In the past, once parties reached a deadlock at the CCMA in terms of a section 64 dispute, a certificate to go on strike was issued.  Either party to the dispute would have to refer a further dispute to the CCMA for assistance in establishing picketing rules.  This has now changed with the new amendments to the Labour Relations Act (LRA).  Once a matter is set down for a section 64 dispute, picketing is also dealt with at the same time should parties reach a deadlock.


What should the employer be aware of before engaging in negotiations regarding picketing?

Picketing is a form of protest action in which strikers congregate outside a place of work. Often, this is done in an attempt to dissuade others from going into the workplace, but it can also be done to draw public attention.


In terms of section 17 of the Constitution, “it recognises the right to assemble, to demonstrate, to picket and to present petitions”.  However, this constitutional right must be exercised in a peaceful manner.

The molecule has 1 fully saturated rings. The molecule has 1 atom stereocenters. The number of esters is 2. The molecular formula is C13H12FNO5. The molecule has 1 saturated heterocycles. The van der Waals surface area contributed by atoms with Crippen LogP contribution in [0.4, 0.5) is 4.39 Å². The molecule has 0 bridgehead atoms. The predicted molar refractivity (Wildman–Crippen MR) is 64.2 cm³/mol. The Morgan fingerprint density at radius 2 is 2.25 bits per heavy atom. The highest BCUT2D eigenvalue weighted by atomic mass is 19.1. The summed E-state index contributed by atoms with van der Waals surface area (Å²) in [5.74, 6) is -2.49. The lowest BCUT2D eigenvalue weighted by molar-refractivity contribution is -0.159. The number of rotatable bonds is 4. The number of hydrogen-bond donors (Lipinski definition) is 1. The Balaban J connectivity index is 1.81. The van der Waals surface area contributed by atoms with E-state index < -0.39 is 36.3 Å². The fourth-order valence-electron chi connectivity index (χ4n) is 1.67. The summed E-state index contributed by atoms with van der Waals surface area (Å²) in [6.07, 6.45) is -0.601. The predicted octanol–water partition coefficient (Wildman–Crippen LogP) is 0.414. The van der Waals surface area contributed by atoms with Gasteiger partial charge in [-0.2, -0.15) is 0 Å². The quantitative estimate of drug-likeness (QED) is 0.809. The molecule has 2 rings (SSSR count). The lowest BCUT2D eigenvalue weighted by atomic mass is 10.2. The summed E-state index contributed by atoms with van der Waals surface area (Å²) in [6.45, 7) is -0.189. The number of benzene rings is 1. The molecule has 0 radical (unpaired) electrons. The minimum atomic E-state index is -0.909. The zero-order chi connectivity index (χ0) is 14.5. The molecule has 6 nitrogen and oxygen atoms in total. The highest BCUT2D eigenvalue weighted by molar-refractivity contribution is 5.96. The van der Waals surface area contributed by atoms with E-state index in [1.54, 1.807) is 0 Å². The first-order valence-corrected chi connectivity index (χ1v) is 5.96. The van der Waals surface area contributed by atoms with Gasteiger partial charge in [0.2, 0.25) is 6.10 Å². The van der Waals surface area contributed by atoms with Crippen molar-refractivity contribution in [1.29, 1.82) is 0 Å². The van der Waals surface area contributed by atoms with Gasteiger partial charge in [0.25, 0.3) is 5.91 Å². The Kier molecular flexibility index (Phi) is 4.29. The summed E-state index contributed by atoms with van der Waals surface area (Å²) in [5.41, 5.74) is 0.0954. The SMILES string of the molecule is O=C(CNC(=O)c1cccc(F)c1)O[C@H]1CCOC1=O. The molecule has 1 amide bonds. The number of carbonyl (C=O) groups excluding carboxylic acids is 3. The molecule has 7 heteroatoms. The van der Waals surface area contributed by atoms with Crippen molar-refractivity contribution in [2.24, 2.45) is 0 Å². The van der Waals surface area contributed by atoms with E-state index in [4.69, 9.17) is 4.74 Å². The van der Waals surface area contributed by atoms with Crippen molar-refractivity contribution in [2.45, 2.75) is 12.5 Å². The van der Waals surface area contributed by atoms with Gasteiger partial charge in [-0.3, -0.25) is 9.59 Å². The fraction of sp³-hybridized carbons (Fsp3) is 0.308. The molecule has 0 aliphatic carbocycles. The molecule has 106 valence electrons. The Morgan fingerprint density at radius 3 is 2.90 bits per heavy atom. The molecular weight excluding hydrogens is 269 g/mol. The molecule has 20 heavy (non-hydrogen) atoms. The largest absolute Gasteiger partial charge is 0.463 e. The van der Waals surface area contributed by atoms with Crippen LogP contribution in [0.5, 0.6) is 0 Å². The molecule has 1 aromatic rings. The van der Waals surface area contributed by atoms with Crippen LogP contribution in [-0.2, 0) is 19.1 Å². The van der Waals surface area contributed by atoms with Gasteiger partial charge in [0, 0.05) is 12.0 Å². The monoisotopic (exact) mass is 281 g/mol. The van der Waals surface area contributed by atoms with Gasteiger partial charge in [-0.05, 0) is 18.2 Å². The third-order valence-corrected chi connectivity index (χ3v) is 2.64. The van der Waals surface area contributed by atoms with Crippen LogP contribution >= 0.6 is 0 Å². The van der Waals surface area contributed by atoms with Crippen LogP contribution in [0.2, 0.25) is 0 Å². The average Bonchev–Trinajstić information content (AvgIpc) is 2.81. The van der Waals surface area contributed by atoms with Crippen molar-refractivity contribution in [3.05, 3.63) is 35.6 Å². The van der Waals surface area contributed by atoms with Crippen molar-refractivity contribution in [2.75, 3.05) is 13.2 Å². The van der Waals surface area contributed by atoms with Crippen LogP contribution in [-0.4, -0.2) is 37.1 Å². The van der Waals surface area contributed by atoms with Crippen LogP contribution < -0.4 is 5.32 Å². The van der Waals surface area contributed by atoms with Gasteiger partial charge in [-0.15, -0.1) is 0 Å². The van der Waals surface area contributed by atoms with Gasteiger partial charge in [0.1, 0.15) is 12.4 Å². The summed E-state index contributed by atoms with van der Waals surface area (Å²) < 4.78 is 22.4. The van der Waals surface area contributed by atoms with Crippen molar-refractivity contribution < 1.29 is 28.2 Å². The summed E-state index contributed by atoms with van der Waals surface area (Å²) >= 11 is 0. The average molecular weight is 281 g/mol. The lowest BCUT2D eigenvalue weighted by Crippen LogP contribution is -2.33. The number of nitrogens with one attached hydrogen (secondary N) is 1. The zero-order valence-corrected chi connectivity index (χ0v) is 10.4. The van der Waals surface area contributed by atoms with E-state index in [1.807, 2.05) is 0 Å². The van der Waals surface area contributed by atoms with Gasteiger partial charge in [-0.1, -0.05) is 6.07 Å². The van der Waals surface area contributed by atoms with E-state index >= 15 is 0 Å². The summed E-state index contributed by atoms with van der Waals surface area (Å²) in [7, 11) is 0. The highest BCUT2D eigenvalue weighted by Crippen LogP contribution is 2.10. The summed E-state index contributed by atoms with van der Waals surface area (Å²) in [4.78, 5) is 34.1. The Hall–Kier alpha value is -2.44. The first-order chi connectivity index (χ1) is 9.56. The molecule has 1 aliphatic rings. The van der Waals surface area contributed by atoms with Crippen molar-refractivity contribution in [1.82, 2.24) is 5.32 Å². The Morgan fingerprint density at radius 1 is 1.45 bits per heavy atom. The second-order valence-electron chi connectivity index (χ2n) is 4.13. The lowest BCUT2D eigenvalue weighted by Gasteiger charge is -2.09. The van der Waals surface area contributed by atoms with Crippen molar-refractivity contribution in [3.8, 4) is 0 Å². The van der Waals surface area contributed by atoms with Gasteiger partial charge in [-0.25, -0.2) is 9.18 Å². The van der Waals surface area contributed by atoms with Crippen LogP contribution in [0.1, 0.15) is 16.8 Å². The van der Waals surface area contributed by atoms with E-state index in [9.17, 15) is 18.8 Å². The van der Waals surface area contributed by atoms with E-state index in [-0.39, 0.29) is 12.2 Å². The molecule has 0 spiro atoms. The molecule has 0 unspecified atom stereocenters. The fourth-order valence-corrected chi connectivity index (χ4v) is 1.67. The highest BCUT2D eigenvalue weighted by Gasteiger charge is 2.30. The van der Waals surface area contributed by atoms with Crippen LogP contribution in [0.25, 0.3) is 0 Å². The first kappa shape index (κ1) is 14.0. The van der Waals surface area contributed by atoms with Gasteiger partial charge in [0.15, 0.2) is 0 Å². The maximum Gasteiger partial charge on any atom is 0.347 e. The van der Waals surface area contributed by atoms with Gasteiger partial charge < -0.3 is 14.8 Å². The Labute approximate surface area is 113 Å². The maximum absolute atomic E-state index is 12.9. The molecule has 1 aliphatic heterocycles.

A picket may take place on the employer’s premises or any other designated area agreed upon by parties.  The picketers may carry placards, chant slogans and sing and dance.

Very important to note, that in terms of the LRA picketers may not:

“a)  forcefully prevent or intimidate suppliers, client and customers of the employer, members of the public, employees who are not on strike and replacement workers from entering or leaving the premises of the employer;

  1. b) commit any unlawful action, such as intimidating, coercing, threatening or assaulting any person or causing or threatening to cause any damage to any property whether belonging to the employer or not;
  2. c) incite violence;
  3. d) wear masks; or
  4. e) have any dangerous weapons or objects in their possession”


The trade union must appoint convenors and marshals to monitor and keep control over the picket.  During your negotiations at the CCMA, parties will agree on how many convenors and marshals will be on site.  Parties can also agree on the number of striking employees that will be entitled to picket during the strike action.


Once the picketing rules have been established, parties will sign an agreement at the CCMA. Parties are to adhere to this agreement during the duration of the strike.


If parties are unable to reach an agreement, the CCMA Commissioner will hear submissions from both parties and then the Commissioner will impose picketing rules that he/she deems fit.


Article by: Claire Turner

Provincial Manager – Durban